George W. Bush photo

Remarks During a Visit to the Martin Luther King, Jr., Memorial Library

January 21, 2008

Thanks for having us. Listen, Laura and I are thrilled to be with you. We're honored to be with the Mayor and Councilman Jack Evans. We appreciate very much the—Serve DC, that is working to inspire volunteerism, and I want to thank this beautiful library for hosting us.

I just got a couple of comments I want to say. First of all, Martin Luther King Day is—means two things to me. One is the opportunity to renew our deep desire for America to be a hope—a land of promise for everybody, a land of justice, and a land of opportunity. It's also an opportunity to serve our fellow citizens. They say Martin Luther King Day is not a day off, it should be a day on. And so today Laura and I witnessed acts of compassion as citizens were here in the library volunteering their time, and that's what's happening all across America today.

But a day on should be not just one day, it really ought to be every day. And our fellow citizens have got to understand that by loving a neighbor like you'd like to be loved yourself, by reaching out to someone who hurts, by just simply living a life of kindness and compassion, you can make America a better place and fulfill the dream of Martin Luther King.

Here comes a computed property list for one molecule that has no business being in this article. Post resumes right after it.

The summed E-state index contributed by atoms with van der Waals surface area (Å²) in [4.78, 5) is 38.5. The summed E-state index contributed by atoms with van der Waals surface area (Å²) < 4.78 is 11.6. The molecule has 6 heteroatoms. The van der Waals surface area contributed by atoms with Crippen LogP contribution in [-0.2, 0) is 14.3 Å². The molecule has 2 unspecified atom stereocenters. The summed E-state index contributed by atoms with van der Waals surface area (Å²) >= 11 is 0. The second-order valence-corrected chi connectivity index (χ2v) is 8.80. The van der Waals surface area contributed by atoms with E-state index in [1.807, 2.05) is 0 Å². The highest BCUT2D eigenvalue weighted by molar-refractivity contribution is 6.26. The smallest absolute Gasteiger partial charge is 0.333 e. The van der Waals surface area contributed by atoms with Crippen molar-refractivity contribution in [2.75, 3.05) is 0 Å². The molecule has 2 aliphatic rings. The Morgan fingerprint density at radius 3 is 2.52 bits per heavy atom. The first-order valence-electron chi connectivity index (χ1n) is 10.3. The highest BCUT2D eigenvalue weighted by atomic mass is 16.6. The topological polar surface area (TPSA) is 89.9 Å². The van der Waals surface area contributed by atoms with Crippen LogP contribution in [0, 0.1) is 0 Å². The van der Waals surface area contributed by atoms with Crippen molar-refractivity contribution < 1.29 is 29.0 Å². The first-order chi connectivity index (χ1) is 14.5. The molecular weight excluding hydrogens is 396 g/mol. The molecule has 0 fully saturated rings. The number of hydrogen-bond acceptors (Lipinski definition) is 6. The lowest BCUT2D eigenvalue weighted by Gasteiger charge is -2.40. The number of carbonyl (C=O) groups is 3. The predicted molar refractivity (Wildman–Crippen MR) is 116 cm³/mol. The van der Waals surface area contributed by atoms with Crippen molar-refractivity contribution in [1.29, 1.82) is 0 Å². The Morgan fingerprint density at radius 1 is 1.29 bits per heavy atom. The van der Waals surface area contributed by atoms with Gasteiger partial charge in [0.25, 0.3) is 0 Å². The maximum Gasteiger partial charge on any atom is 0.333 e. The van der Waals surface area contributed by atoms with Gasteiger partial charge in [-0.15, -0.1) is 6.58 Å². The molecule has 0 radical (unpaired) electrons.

Martin Luther King is a towering figure in the history of our country. And it is fitting that we honor his service and his courage and his vision. And today we're witnessing people doing just that by volunteering their time.

So we're honored to be with you. We're proud to be with you on this important national holiday. Mr. Mayor, thank you for coming. Jack, glad you're here. Appreciate you all taking time out of your day to visit with us.

And thank you.

NOTE: The President spoke at 9:42 a.m. In his remarks, he referred to Mayor Adrian M. Fenty of Washington, DC; and Jack Evans, council member, Council of the District of Columbia.

George W. Bush, Remarks During a Visit to the Martin Luther King, Jr., Memorial Library Online by Gerhard Peters and John T. Woolley, The American Presidency Project

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